- CoreLogic’s latest Home Price Index rose by 6.8 percent year over year in June, though annual appreciation is expected to relax moderately by next summer.
- California home prices increased by 8.4 percent on an annual basis, with year-over-year gains projected to hit 9.1 percent by June 2019.
- Home prices in the San Francisco and Los Angeles metropolitan areas increased by a respective 11.2 percent and 7.6 percent year over year.
Home price growth in California, the Bay Area, and Los Angeles, outpaced the national rate in June, further hampering affordability and keeping a lid on sales activity.
CoreLogic’s latest Home Price Index says that U.S. home prices were up by 6.8 percent year over year in June. The company predicts that annual home price appreciation will begin to slow, falling to 5.1 percent by June 2019.
Although California was not one of the three U.S. states that recorded double-digit percent appreciation from June 2017, the state still saw a healthy 8.4 percent price gain. Contrary to CoreLogic’s projections of cooling U.S. home prices, the Golden State is expected to move in the other direction, with forecast annual growth of 9.1 percent by June of next year.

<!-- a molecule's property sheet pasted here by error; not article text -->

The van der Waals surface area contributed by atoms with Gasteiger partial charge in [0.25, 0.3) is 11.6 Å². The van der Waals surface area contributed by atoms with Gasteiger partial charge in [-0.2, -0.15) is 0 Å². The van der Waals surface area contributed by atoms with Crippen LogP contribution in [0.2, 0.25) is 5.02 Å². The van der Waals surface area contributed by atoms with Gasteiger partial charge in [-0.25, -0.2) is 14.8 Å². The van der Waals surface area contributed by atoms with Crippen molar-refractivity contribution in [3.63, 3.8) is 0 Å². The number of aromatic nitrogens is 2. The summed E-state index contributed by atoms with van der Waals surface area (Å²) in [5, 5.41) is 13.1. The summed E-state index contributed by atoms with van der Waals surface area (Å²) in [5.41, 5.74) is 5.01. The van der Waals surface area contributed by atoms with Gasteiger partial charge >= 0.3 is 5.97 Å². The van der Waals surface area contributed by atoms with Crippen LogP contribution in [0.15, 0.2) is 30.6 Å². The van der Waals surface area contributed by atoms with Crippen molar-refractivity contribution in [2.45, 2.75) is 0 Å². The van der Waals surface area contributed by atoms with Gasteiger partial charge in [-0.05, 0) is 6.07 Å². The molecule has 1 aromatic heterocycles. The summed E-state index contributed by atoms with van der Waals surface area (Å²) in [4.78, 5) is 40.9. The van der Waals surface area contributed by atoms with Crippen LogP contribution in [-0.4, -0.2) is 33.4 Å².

Home prices in the San Francisco metropolitan area were up by 11.2 percent in June, the second highest increase of the 10 major U.S. housing markets that CoreLogic tracks behind Las Vegas. Year-over-year appreciation in Los Angeles also outstripped the national rate, with prices rising by 7.6 percent. The gains are further straining California’s already tight affordability conditions, which are exacerbated by rising mortgage rates, the combination of which caused home sales to tick down.
“For June, we found in CoreLogic public records data that home sales in the San Francisco Bay Area and Southern California were down 9 and 12 percent, respectively, from one year earlier,” company Chief Economist Frank Nothaft said in a statement accompanying the HPI. “Further increases in home prices and mortgage rates over the next year will likely dampen sales and home-price growth.”
While many Californians are feeling the state’s housing affordability crunch, it remains a national problem. Nearly half of all renters that CoreLogic surveyed cited affordability concerns as their reason for being disinterested in homeownership. Younger millennials were more likely than other age groups to point to the high cost of buying a home, with almost two-thirds say that a lack of affordability is a barrier.